Watch just about any post-match press conference in the career of Alex Ferguson, Arsene Wenger, Jose Mourinho or Pep Guardiola. While all have their own distinct style of dealing with the media, there are some common themes across the words they choose to use in public.
The most common one is that they're very hesitant to openly criticize their own players in a post-match press conference. They will often come out as very critical of the team's performance as a whole, or will say that a position group did not play well, while occasionally pointing out that an individual error was bad, but they're generally unwilling to deride their players in public.
Roberto Mancini has a different man-management style. He slammed Mario Balotelli after the Manchester Derby, essentially calling him a waste of talent.
"I love Mario like a guy, and as a player, but I think it's important for him to start to think about his job if he wants to play well. When you have a player with Mario's quality, you can't believe that he throws his quality out of the window."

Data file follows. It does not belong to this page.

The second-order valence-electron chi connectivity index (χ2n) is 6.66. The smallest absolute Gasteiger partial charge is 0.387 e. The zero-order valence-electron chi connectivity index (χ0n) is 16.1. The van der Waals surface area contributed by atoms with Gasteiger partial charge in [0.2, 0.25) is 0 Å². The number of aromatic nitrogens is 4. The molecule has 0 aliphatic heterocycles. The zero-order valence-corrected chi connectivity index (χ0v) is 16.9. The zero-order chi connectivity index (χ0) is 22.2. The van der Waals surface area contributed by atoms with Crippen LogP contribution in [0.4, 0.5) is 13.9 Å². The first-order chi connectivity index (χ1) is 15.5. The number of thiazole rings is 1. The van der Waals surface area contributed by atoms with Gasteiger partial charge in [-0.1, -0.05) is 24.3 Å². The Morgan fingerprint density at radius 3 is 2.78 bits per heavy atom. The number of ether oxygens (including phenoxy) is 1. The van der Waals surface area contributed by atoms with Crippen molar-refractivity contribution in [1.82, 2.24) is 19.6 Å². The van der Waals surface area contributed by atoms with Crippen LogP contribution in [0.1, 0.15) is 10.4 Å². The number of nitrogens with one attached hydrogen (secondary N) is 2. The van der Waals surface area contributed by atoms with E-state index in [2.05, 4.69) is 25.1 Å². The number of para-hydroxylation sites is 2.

He also threw Samir Nasri under the bus with the sort of passive-aggressive criticism usually reserved for high school students. Nasri turned away from Robin van Persie's game-winning shot, and was a big part of the reason why the ball sailed past Joe Hart to give United the victory.
"In the last free-kick, we put only three players there. Were there three? We had two and a half."
This isn't productive, it's not going to help Balotelli or Nasri play better, and it's certainly not going to get the rest of the locker room behind him. These read like quotes from a broken and frustrated manager who has lost control of his own emotions, and possibly one who knows that his days as Manchester City manager are numbered.
Mancini won a title last season, but with City out of Champions League and six points behind United in the league, no one would be surprised to see the Citizens ownership make a change before the new year. The richest team in world football, with the most expensive squad in world football, can probably do a lot better than this.